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Transition from Slow Abrikosov to Fast Moving Josephson Vortices in Iron Pnictide Superconductors


Using the attocube ANR31 rotator, a precise nano-rotator setup was designed to fit on a small (25 mm diameter) standard sample carrier. We have investigated the vortex matter of the iron-pnictide high temperature superconductors [1]. We studied the mobility of magnetic vortices in the layered superconductor SmFeAs(O,F) and could show an enormous enhancement of vortex mobility associated with a transition of the vortex nature itself, changing from Abrikosov to Josephson-type. A perfectly in-plane Josephson vortex, centered in a “non-superconducting” Sm(O,F) layer, can only be weakly pinned and thus experiences the mentioned enhancement in mobility.

 

This feature, however, is immediately lost if the field is tilted out of the FeAs planes and even the smallest misalignment (< 0.1°) completely destroys the effect as the misaligned vortex is not parallel to the crystallographic layers anymore. As mobile vortices cause dissipation, their mobility is observed as a very sharp spike in voltage as shown in Fig. 1 (see also [1]). Therefore angular precision and stability is the key to observing this effect. The discovered Abrikosov to Josephson transition was unexpected, as the materials’ electronic anisotropy is low. Moreover, Josephson vortices are believed to be a feature of highly anisotropic superconductors. This finding challenges our “global” understanding of superconducting anisotropies and their relevance for the microscopic, intra-unit cell modulation of the order parameter.

 

       [1]  P.J.W. Moll, L. Balicas, V. Geshkenbein, G. Blatter, J. Karpinski, N.D. Zhigadlo, and B. Batlogg, Nature Materials 12, 134 (2013)(Data and Images courtesy of Philip Moll,et al. Laboratory of Solid State Physics, ETH Zurich, Switzerland)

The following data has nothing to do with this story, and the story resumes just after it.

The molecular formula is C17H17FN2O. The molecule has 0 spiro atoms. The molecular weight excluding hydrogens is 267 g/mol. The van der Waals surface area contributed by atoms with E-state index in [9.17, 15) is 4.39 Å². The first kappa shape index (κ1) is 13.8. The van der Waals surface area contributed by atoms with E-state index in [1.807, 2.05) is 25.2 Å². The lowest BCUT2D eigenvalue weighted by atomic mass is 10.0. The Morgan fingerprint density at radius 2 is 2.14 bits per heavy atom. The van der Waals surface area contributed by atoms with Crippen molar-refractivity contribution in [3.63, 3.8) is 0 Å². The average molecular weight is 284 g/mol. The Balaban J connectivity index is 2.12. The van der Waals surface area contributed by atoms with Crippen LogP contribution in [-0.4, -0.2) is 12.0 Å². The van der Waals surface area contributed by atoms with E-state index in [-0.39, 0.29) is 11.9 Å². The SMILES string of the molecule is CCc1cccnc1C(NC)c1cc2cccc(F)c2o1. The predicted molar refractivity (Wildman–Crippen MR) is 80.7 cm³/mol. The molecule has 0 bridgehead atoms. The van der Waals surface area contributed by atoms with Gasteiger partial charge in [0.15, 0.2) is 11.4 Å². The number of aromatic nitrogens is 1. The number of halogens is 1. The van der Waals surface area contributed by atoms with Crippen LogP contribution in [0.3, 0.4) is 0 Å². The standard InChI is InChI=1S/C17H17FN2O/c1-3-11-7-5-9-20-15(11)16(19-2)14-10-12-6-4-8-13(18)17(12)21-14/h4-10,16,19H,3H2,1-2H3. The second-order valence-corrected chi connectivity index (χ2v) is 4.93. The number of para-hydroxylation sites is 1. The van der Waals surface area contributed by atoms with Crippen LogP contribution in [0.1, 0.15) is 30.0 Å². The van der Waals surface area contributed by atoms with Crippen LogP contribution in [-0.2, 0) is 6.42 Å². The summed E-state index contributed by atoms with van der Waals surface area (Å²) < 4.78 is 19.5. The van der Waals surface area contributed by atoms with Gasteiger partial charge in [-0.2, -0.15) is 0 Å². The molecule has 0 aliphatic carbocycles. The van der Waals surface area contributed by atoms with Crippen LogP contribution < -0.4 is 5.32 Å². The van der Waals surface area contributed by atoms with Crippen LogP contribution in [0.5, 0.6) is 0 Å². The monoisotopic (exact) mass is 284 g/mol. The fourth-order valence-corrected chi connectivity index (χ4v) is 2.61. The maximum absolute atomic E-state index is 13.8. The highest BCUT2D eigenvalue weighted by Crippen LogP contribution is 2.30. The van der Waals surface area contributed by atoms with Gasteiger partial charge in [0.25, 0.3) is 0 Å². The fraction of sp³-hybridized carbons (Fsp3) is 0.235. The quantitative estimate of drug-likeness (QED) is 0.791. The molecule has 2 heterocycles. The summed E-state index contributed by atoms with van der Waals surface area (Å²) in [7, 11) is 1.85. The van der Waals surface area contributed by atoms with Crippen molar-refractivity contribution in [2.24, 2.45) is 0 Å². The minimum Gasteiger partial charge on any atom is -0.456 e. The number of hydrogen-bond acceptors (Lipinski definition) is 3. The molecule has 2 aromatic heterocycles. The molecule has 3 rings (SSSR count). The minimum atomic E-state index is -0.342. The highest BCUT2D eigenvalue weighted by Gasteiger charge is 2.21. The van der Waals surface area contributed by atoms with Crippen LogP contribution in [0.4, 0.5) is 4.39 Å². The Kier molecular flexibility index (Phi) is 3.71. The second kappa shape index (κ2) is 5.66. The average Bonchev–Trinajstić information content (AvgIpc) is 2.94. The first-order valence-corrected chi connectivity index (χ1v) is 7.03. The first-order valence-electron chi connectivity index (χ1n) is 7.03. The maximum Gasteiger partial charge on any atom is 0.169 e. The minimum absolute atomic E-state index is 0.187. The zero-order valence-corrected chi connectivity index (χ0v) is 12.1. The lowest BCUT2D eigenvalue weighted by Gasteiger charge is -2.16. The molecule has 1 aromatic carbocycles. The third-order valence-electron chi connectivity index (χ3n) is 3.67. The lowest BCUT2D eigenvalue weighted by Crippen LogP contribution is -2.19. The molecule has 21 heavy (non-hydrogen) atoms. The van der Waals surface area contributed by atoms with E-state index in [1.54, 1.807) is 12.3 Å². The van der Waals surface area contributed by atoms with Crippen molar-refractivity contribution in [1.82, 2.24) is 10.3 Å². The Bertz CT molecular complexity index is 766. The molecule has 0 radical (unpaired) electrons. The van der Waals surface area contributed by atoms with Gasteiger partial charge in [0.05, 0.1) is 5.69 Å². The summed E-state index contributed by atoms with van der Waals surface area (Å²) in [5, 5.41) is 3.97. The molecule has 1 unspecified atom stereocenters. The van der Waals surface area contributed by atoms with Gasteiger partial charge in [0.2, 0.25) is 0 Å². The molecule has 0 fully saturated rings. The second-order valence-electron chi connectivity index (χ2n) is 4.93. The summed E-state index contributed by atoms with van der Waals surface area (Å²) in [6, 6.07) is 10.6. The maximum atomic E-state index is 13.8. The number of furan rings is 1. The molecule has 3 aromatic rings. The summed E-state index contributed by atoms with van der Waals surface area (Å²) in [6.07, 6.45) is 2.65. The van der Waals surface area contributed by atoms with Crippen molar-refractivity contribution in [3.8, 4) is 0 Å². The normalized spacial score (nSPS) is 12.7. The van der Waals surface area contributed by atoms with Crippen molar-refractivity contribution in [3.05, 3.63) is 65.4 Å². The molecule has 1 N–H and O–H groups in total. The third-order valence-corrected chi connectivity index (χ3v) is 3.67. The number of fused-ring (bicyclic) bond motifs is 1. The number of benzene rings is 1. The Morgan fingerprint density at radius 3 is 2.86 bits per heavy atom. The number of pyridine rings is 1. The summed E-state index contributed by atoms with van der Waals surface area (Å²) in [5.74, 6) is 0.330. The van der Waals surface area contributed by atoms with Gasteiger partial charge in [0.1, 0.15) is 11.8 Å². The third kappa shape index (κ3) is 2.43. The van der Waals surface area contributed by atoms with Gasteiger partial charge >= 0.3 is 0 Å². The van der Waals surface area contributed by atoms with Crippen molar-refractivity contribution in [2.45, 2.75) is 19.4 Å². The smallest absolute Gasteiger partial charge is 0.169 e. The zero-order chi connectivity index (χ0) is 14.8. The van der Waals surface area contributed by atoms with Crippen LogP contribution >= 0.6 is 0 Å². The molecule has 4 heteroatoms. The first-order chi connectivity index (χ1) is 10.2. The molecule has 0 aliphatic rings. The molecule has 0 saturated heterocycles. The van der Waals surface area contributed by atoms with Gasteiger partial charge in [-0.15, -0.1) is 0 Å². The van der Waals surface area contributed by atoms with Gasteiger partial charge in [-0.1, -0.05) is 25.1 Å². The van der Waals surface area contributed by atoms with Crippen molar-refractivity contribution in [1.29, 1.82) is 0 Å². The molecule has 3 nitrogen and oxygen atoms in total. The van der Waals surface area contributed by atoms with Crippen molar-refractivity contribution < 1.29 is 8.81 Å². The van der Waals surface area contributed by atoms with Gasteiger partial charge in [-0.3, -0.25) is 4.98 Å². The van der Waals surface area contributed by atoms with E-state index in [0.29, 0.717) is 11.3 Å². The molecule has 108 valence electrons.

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Mechanically Controlled Multi-Contact Break Junctions


In this application, small tips made from either glass or graphite were used to locally deform a silicon membrane, creating break junctions in a very controlled fashion. The tips with a typical radius between 50 and 200 microns were precisely controlled using attocube’s nanopositioning technology. The approach of locally creating and controlling individual break junctions can be used to study the influence of optical excitations on the conductance of individual molecules and for controllable metallic single-electron transistors.

 

      Reprinted with permission from R. Waitz, O. Schecker and E. Scheer, Rev. Sci. Instrum. 79, 093901 (2008). © 2008, American Institute of Physics.
 
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Automatic Mapping of Semiconductor Quantum Dots


Returning to interesting sample positions has never been easier: Yves Delley from the Quantum Photonics Group (QPG) at the ETH Zurich have – based on attocube positioners with resistive encoders – built a micro-photoluminescence (PL) setup and automated it to a great extent. They programmed a fully automated routine for raster-imaging a full sample of up to 4 x 4 mm² as well as implemented an auto-focus routine. Once initiated, the positioners are moved frame-by-frame and a CCD camera takes images of the PL of their semiconductor quantum dot samples. Knowing the coordinates of all individual images, it is easy to put together a complete map of the sample (see figure on the left).

“Now, we have to select the interesting dots, at which we want to take a closer look”, says Yves Delley, the responsible project researcher at QPG and gags: “Yet, in order to find the shortest route between all these quantum dots, we would need a quantum computer to solve this problem.”

 
      (Image kindly provided by Yves Delley, Quantum Photonics Group, ETH Zurich, Switzerland)